Heard on tonight's Without a Trace

LanDi Liu strangeguitars at GMAIL.COM
Sun Mar 2 05:04:53 UTC 2008

Right. Exactly what I meant.  I'm not really familiar with "jump on" meaning
"fight with", but I have heard "jump" as a transitive verb meaning "to start
a fight with", e.g. two guys jumped me in the parking lot.

[LanDi Liu is my Chinese name arranged in western order.  In Chinese it's
刘蓝地 (liu2 lan2di4).  I wrote it that way when I started this gmail account,
but now I can't figure out how to change it.  I'm American, born in
Cincinnati, schooled in the northeast (Boston/NJ).]


On Sun, Mar 2, 2008 at 12:01 PM, Mark Mandel <thnidu at gmail.com> wrote:

> ---------------------- Information from the mail header
> -----------------------
> Sender:       American Dialect Society <ADS-L at LISTSERV.UGA.EDU>
> Poster:       Mark Mandel <thnidu at GMAIL.COM>
> Subject:      Re: Heard on tonight's Without a Trace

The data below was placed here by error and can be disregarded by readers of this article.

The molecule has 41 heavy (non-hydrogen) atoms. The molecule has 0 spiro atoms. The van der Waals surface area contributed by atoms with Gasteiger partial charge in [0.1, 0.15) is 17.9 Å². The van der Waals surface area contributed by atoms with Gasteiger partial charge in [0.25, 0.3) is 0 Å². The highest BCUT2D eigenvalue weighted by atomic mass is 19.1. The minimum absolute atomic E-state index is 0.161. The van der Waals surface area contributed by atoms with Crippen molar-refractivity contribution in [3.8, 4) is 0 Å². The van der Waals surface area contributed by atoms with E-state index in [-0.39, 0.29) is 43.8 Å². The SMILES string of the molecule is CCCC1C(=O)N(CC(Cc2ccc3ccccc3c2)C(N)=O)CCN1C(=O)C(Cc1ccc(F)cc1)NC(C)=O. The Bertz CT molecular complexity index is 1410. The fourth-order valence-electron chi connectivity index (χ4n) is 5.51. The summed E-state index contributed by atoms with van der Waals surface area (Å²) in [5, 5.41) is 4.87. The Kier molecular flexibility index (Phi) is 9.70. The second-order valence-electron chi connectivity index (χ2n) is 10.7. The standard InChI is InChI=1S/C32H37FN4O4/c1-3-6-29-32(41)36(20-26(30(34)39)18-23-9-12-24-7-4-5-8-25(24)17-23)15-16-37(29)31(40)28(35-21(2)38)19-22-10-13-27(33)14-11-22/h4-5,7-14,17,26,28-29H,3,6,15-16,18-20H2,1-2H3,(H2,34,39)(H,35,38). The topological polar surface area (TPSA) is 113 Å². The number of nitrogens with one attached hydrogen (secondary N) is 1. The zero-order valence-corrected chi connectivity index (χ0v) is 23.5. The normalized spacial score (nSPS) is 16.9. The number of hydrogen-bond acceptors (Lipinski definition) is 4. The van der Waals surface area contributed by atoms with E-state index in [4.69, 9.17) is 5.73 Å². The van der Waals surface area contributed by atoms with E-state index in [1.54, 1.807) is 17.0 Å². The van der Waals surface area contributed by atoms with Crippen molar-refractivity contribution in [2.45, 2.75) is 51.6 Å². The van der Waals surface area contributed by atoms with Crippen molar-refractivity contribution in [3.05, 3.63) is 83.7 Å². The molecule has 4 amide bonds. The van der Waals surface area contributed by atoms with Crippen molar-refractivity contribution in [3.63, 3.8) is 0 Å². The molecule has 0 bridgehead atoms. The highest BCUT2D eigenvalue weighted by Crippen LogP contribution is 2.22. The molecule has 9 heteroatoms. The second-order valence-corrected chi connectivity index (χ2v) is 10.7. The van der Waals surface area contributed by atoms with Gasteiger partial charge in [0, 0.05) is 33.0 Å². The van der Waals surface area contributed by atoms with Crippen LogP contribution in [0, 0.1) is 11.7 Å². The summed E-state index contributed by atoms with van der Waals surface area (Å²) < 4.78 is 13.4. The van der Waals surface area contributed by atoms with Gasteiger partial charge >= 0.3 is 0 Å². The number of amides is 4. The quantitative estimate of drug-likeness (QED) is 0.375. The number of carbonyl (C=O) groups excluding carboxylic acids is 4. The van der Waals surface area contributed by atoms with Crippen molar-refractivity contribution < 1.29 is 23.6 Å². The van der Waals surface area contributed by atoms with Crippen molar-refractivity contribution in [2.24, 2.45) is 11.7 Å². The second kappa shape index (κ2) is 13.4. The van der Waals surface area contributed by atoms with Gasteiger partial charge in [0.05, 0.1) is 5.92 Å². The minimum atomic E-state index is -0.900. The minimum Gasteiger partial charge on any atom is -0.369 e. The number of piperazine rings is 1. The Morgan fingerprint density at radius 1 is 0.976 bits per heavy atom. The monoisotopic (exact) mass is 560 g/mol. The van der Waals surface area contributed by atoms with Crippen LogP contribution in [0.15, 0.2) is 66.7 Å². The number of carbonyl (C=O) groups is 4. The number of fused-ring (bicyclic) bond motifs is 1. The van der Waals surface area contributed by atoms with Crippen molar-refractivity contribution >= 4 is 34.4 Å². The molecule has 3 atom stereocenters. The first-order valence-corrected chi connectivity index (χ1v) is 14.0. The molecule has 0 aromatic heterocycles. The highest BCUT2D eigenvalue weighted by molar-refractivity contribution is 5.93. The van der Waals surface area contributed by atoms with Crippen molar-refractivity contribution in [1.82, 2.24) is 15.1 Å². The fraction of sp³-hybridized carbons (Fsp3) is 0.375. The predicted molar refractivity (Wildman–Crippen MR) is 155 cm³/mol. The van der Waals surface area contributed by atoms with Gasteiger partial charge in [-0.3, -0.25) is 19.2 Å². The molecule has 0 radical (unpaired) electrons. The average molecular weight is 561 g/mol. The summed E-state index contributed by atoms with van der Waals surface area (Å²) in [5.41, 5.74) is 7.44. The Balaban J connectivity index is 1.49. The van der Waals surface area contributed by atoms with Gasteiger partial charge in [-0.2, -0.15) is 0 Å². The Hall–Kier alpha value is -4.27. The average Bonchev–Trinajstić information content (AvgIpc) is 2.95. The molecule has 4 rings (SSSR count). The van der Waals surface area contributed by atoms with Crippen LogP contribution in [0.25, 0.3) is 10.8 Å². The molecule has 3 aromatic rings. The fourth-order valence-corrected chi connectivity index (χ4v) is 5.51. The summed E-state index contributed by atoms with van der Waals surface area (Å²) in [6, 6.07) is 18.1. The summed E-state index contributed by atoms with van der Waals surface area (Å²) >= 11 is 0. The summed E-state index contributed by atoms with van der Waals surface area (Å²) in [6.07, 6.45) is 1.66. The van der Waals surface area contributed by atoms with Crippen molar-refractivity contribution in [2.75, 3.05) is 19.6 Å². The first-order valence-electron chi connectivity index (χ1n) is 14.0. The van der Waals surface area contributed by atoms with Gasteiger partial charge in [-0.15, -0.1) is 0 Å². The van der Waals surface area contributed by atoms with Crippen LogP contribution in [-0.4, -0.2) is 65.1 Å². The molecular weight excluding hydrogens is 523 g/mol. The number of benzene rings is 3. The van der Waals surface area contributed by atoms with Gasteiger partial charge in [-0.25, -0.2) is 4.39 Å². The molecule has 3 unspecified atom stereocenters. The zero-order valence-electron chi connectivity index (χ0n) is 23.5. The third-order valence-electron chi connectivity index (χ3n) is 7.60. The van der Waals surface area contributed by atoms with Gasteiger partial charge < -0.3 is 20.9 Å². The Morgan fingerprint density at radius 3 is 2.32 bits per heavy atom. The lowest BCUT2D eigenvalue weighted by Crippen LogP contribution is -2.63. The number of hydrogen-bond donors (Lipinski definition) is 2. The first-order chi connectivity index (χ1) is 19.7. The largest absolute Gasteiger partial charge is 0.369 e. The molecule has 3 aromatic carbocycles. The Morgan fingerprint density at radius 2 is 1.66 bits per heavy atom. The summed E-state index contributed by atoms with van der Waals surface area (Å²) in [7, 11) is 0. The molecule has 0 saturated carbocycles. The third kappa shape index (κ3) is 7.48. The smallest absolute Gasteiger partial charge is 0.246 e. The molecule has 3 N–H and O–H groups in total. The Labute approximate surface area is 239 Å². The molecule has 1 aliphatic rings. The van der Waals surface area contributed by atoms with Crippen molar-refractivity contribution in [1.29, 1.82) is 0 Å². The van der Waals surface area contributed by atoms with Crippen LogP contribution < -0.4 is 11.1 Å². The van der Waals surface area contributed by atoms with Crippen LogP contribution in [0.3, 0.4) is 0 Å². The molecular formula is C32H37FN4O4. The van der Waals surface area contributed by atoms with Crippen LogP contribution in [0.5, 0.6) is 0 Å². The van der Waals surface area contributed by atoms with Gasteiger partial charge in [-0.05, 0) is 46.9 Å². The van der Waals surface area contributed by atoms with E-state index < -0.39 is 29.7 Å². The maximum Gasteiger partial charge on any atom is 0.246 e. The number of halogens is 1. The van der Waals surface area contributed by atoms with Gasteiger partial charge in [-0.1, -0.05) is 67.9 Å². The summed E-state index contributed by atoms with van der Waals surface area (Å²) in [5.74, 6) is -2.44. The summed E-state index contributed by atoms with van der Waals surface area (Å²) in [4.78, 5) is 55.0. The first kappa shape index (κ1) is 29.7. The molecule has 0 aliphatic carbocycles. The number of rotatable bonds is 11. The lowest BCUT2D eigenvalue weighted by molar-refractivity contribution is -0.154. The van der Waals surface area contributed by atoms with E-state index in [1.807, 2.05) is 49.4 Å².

> -------------------------------------------------------------------------------
> I think Randy/LanDiu meant not that the expressions are
> interchangeable, but that they are about synonymous IN THE SENSE
> 'criticize (strongly and extensively)'. I understand them that way
> (too).
> m a m
> On Fri, Feb 29, 2008 at 3:25 PM, Wilson Gray <hwgray at gmail.com> wrote:
> > Well, clearly, _jumping all over_ is not the *same* as _jump on_. Can
> > "He _jumped all over her_ mean "He struck her" or "He punched her" or
> > "He beat her up"? I think not.
> >

Randy Alexander
Jilin City, China

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